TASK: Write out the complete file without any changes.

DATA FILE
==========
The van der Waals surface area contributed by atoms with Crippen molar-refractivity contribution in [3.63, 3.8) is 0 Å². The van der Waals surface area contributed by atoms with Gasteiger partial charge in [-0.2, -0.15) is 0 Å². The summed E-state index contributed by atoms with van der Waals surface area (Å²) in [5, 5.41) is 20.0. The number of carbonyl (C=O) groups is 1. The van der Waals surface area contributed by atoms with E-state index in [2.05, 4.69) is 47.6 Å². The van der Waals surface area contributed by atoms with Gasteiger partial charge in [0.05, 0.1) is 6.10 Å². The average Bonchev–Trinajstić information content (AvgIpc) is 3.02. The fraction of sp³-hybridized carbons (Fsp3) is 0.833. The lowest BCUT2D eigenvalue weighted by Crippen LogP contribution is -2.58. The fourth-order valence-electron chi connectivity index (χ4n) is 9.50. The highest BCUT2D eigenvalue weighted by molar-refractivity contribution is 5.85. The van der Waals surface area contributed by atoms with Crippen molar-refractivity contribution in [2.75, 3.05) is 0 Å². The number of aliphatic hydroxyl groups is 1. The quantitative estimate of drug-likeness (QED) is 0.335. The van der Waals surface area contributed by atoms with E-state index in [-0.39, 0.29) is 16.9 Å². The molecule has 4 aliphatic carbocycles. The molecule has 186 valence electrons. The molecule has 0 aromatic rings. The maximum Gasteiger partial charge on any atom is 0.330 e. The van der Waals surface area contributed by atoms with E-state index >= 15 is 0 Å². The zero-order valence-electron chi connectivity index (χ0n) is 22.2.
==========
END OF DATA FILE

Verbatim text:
The van der Waals surface area contributed by atoms with Crippen molar-refractivity contribution in [3.63, 3.8) is 0 Å². The van der Waals surface area contributed by atoms with Gasteiger partial charge in [-0.2, -0.15) is 0 Å². The summed E-state index contributed by atoms with van der Waals surface area (Å²) in [5, 5.41) is 20.0. The number of carbonyl (C=O) groups is 1. The van der Waals surface area contributed by atoms with E-state index in [2.05, 4.69) is 47.6 Å². The van der Waals surface area contributed by atoms with Gasteiger partial charge in [0.05, 0.1) is 6.10 Å². The average Bonchev–Trinajstić information content (AvgIpc) is 3.02. The fraction of sp³-hybridized carbons (Fsp3) is 0.833. The lowest BCUT2D eigenvalue weighted by Crippen LogP contribution is -2.58. The fourth-order valence-electron chi connectivity index (χ4n) is 9.50. The highest BCUT2D eigenvalue weighted by molar-refractivity contribution is 5.85. The van der Waals surface area contributed by atoms with Crippen molar-refractivity contribution in [2.75, 3.05) is 0 Å². The number of aliphatic hydroxyl groups is 1. The quantitative estimate of drug-likeness (QED) is 0.335. The van der Waals surface area contributed by atoms with E-state index in [-0.39, 0.29) is 16.9 Å². The molecule has 4 aliphatic carbocycles. The molecule has 186 valence electrons. The molecule has 0 aromatic rings. The maximum Gasteiger partial charge on any atom is 0.330 e. The van der Waals surface area contributed by atoms with E-state index >= 15 is 0 Å². The zero-order valence-electron chi connectivity index (χ0n) is 22.2.